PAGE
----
Joseph and Mary first met in the late 1940’s as children in Egypt. They lost touch, and Mary married and had a son. In 1983, having re-established contact in England, Mary and Joseph married. They owned a house in London together, but they never made proper plans for their future.

They did not write wills together and they did not talk about ways of making sure that Mary’s son could be provided for, whilst still ensuring that either of them could remain living in the house if the other died first.

This is never an easy conversation to have, but avoiding the subject can have tragic consequences, as they did for Joseph.

As Mary entered the final stages of her terminal illness, she took steps to secure an inheritance for her son. But this family made three fatal mistakes.

What went wrong?

First, they avoided having an admittedly difficult conversation. They didn't have the courage to sit down as a family and talk frankly about the future, particularly Mary’s wish to ensure that her son was provided for.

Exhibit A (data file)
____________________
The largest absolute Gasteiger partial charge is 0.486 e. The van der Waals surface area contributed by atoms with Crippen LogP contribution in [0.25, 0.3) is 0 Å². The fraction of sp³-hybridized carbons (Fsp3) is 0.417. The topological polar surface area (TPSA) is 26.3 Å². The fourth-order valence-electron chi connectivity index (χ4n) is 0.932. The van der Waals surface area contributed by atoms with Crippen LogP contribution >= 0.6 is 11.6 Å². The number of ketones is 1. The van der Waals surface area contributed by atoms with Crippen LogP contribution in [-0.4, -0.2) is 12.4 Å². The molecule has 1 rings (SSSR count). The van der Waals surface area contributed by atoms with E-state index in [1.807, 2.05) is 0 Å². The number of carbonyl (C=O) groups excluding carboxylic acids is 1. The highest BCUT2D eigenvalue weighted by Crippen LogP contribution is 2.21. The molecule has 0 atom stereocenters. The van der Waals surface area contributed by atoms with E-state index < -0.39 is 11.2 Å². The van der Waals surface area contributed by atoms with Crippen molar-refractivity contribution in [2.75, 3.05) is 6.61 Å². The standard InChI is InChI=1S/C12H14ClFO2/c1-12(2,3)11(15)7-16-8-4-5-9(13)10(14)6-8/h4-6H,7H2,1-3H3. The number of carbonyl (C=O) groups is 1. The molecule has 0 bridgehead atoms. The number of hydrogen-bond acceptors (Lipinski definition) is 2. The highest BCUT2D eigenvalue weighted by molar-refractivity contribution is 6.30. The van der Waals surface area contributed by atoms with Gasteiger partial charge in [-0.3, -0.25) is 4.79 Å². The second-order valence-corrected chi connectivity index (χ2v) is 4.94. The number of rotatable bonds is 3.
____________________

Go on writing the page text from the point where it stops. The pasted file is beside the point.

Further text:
Second, they didn't take careful advice about ways of providing for Mary’s son without compromising Joseph’s financial security.

And third, they left it all far too late, so that Mary felt compelled to take steps in a rush when she was on her deathbed.

The effect of Mary’s will

Mary had served a Notice of Severance on Joseph, which altered the way they co-owned their house, ensuring that her half could be left in her will.

Mary’s will was written so as to leave her half of the house to her son. The effect was that, on her death, Joseph and his stepson owned the house between them. Joseph could have lived on in the house for the rest of his, life provided his stepson agreed. Even if his stepson had wanted the house sold, this would have been difficult to achieve this without Joseph’s agreement.